we therefore can be equally safe in saying that the mythology developed out of internal and external observations  which where then coloured by culture. Those in the middle east did the same. The Greeks did the same. The Native Americans did the same. And so on for all the cultures of the world. While the culture was specific to the region, the common ground is that we are all humans living in the same universe. So while “cultural truth” is relative, “universal truth” is common. I therefore think there can be value in comparing and contrasting other mythologies and religions to find the common ground. There can also be value in people putting forward personal views on the underlying nature of a mythology or all mythologies.

I think they are interesting- the different theories. But I do think appreciating heathenry for itself is also pretty interesting. There's quite a bit of depth there that is fascinating to explore for it's own merits without needing to find a secret mystical knowledge within it. I think sometimes people look for what they aren't seeing, rather than looking closer at what they do see.



Quote
Ultimately, to me, the value of the browser is how effectively it allows you to see the internet. The browser has NO inherent value in itself. Likewise the mythology of Heathenry has no inherent value in itself other than what it leads us to. Does this mean I feel Heathenry is a “Mystery Religion”? Not sure about that to be honest as I’m not sure what is meant by a “Mystery Religion”? I do know that I would see never looking beyond the surface of the myth as “getting stuck on the metaphor” and that’s one of the things I find problematic with “mainstream religions”: “There really was a world wide flood”, “All humans are descended from Adam and Eve”, “Our religion is the only true one” and so on.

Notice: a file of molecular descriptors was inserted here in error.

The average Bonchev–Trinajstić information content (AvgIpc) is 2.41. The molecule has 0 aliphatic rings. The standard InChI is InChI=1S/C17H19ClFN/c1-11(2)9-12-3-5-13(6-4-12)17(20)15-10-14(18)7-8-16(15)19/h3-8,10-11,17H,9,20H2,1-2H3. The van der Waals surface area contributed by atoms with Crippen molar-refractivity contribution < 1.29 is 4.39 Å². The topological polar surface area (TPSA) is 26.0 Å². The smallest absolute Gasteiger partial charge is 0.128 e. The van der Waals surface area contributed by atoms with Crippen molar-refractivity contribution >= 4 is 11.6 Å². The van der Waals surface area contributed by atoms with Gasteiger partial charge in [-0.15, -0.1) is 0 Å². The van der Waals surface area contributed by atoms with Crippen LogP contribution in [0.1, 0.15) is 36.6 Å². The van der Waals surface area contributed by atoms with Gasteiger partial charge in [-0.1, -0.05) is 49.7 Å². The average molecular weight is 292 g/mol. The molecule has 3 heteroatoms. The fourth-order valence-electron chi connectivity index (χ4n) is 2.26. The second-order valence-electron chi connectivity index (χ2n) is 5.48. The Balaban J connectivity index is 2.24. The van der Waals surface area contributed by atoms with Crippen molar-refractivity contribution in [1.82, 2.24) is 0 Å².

What do you think the mythology of heathenry leads us to? 

Quote
It’s interesting to note that the Romans had no problem referring to Odin as “Mercury”, Tyr as “Mars”, Thor as “Jupiter” etc. This, to me, suggests and acknowledgment that there is a universal truth beyond cultural specifics. Not once did they say the gods of the Germans were “false”; and they also saw common ground.

I wouldn't say a universal truth, per se. Yes, the Romans adjusted the germanic gods to fit into their understanding (Thor would be Odin's father according to the Romans), and heathens even acknowledged and accepted the existance of other gods, but I don't think this is proof of a Universal truth. Most religions are connected in some way since we, as a species, all originated in the same place. Jupiter aka Dis Pater is an off-shoot of the PIE tiwaz/tuis who is also the origin of the germanic Tyr.  Yet Tyr and Jupiter are completely different personalities and so the Romans equated Mars as Tyr.